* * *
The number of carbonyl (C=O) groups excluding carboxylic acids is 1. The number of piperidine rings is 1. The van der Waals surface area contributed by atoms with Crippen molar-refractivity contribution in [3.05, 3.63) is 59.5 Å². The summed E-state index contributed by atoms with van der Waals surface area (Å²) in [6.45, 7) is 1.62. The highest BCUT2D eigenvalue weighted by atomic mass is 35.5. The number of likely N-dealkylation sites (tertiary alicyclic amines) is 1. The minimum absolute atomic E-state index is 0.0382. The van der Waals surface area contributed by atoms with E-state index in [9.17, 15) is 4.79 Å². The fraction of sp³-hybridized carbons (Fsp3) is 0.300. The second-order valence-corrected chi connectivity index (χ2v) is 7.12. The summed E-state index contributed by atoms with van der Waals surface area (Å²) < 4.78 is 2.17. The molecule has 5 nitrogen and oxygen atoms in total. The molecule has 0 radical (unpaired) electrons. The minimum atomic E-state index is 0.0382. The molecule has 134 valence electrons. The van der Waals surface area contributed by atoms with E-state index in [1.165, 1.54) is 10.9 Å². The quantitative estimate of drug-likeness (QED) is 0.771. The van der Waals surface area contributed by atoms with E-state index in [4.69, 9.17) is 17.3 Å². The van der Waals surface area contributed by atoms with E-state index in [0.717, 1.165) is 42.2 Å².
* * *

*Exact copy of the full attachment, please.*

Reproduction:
The number of carbonyl (C=O) groups excluding carboxylic acids is 1. The number of piperidine rings is 1. The van der Waals surface area contributed by atoms with Crippen molar-refractivity contribution in [3.05, 3.63) is 59.5 Å². The summed E-state index contributed by atoms with van der Waals surface area (Å²) in [6.45, 7) is 1.62. The highest BCUT2D eigenvalue weighted by atomic mass is 35.5. The number of likely N-dealkylation sites (tertiary alicyclic amines) is 1. The minimum absolute atomic E-state index is 0.0382. The van der Waals surface area contributed by atoms with E-state index in [9.17, 15) is 4.79 Å². The fraction of sp³-hybridized carbons (Fsp3) is 0.300. The second-order valence-corrected chi connectivity index (χ2v) is 7.12. The summed E-state index contributed by atoms with van der Waals surface area (Å²) < 4.78 is 2.17. The molecule has 5 nitrogen and oxygen atoms in total. The molecule has 0 radical (unpaired) electrons. The minimum atomic E-state index is 0.0382. The molecule has 134 valence electrons. The van der Waals surface area contributed by atoms with E-state index in [1.165, 1.54) is 10.9 Å². The quantitative estimate of drug-likeness (QED) is 0.771. The van der Waals surface area contributed by atoms with E-state index in [4.69, 9.17) is 17.3 Å². The van der Waals surface area contributed by atoms with E-state index in [0.717, 1.165) is 42.2 Å².